It does make sense then, to capitalize on problem-solving methods that leverage visuals. The ‘power state’ afforded to the visual system is attributed largely to its parsing ability — the ability to discard an incredible number of input stimuli.

Did you know how much information our visual system actually discards?

In the paper titled ‘Two views of the brain’ — Marcus. E. Raichle’s writes about visual information processes at work. He states that —

“It might surprise some to learn that visual information is significantly degraded as it passes from the eye to the visual cortex. Thus, of the unlimited information available from the environment, only about ~10 ¹⁰ bits/sec are deposited in the retina.

Because of a limited number of axons in the optic nerves (approximately 1 million axons in each) only ~6 ¹⁰ bits/sec leave the retina and only ~10 ⁴ bits/sec make it to layer IV of V1 [22,23]”.

What ends up being our conscious perception is a mere ~100 bits/sec from an almost infinite ~10 billion bits/sec.

Annotated Image. Taken from Udemy course on ‘reframing the mind’ by Dr. Anette Prahn.

What we end up ‘seeing’ is a mere dot in the ocean of the world we ‘look’ at. Which implies that at the core our sensory systems are nothing more than mere ‘hypothesis generators’.

In the words of Vernon Mountcastle

“Sensation is an abstraction, not a replication of the real world — We confront the world neither directly nor precisely”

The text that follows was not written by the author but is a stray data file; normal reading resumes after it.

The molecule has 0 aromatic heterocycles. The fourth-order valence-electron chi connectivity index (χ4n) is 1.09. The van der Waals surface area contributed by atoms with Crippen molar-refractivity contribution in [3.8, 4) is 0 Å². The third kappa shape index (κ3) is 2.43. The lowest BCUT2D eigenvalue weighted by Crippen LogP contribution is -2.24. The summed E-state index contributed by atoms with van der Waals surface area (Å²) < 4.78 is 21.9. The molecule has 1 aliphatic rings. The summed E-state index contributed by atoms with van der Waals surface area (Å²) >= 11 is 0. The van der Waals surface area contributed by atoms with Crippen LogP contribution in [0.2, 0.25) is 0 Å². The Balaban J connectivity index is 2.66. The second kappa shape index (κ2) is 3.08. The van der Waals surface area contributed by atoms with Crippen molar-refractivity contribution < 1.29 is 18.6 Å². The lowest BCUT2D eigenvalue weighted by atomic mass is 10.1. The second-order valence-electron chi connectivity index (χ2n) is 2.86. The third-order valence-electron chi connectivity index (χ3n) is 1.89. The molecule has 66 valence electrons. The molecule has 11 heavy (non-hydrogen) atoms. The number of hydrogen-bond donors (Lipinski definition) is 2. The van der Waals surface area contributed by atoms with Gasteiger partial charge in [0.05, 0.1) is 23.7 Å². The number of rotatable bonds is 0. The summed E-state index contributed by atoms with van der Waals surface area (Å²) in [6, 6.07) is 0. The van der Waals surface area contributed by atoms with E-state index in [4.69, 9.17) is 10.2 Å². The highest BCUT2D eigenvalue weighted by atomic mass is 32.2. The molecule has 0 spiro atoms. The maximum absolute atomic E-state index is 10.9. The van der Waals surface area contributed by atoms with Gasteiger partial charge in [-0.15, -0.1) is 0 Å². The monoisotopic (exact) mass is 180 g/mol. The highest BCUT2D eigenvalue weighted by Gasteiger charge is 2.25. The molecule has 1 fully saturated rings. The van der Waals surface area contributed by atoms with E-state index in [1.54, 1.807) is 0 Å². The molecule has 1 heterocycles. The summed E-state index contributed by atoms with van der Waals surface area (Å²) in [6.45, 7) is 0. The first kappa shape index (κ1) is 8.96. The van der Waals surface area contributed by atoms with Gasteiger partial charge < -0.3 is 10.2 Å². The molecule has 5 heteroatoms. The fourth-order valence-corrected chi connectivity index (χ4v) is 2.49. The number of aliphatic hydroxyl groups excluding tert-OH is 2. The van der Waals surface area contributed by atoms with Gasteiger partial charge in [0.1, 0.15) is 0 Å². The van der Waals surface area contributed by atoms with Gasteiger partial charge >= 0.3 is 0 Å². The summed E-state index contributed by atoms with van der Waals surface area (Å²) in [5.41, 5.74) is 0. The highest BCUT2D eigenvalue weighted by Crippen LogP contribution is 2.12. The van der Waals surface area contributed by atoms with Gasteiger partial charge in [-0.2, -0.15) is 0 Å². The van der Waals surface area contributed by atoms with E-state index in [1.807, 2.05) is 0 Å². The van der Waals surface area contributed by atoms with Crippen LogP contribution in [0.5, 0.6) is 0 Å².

On Perspectives and Perceptions

Our perceptual hardware evolved for more than several hundred million years. At a cellular level, the brain does not simply take the raw data that it receives from the senses and reproduce it faithfully. Instead, each sensory system first analyzes and deconstructs, then restructures the raw incoming information according to its own built-in connections and rules.

Whilst part of what we perceive comes through our senses from the object before us, another part (and it may be the larger part) always comes out of our own head.

— William James (circa 1890)

The early discoveries made by Mountcastle, Hubel, and Wiesel confirmed Gestalt’s theory by showing us that the belief that our perceptions are precise and direct is an illusion — a perceptual illusion.

Our perceptions (an ‘outside-in’ process) end up affecting our perspectives. (an ‘inside-out’ process). Perspectives then are what the brain interprets what the eyes see. The computation of which is a subjective black-box of meta-understanding. A place that is only beginning to unfold bit-by-bit as we advance in our knowledge from various sciences.

It is only fair to say then — that perspectives must be infinite. Below is a conceptualization of perspectives, comparing with wants and needs paradigm — one that can open up possibilities to reach a shared understanding.